Directed by Tran Anh Hung, starring Tran Nu Yen-Khe.

Tran Anh Hung appears to be carving out a reputation as the Vietnamese Terrence Malick. Five years after his last film 'Cyclo' opened to critical acclaim he has finally shot a follow up.

'At The Height Of Summer' is a character driven piece, focusing on the lives of three sisters, Lien, Suong and Khanh, who all appear to have idyllic lives at first. However, the story slowly reveals that all is not well with the sisters, as their personal lives are shown to be in some disarray. This builds to a climax that is dramatic and has one of the funniest twists seen on the silver screen in quite some time.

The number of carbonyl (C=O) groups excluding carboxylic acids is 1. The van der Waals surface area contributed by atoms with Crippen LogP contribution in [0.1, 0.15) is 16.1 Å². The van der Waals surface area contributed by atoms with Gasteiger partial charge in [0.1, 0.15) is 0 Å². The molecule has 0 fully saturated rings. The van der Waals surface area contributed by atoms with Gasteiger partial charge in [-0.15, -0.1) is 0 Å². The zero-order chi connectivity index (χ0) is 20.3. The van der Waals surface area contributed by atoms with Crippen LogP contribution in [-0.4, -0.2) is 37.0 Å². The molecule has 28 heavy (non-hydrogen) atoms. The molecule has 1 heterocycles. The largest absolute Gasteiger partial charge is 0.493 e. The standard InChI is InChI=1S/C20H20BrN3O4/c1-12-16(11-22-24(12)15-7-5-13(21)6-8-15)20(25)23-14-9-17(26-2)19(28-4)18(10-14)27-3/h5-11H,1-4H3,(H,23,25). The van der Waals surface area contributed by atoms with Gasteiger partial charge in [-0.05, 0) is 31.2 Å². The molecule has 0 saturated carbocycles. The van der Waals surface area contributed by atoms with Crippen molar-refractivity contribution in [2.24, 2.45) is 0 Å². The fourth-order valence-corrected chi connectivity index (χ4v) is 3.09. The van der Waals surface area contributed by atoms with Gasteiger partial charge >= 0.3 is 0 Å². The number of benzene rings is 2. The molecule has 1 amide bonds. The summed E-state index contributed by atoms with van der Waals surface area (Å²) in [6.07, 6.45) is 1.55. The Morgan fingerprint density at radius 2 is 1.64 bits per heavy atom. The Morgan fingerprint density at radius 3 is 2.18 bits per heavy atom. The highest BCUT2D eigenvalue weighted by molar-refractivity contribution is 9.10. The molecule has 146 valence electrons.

The film's cinematography is breathtaking. Hung juxtaposes scenes of intense conversation in closely confined space with stunning, sweeping shots of Vietnam, producing a powerful contrast of styles. The performances are all tremendous, particularly Tran Nu Yen-Khe, who plays Lien with a tenderness and beauty that is a joy to behold.

The first quarter is very slow and Hung does not show his visual flair early on. But it is worth persisting, as after that it becomes something very worthwhile indeed. As usual, Hung uses music quite brilliantly to enhance the images, with Lou Reed being employed to great effect in the early morning scenes.

A poignant tale of the things we say and don't say to those we love, Hung has again displayed an interest in the offbeat that should be applauded. Although only three films into his career, he is showing enough promise to make the move into mainstream cinema. We just have to hope that if and when he goes, he takes his originality and unique visual flair with him.

John Raftery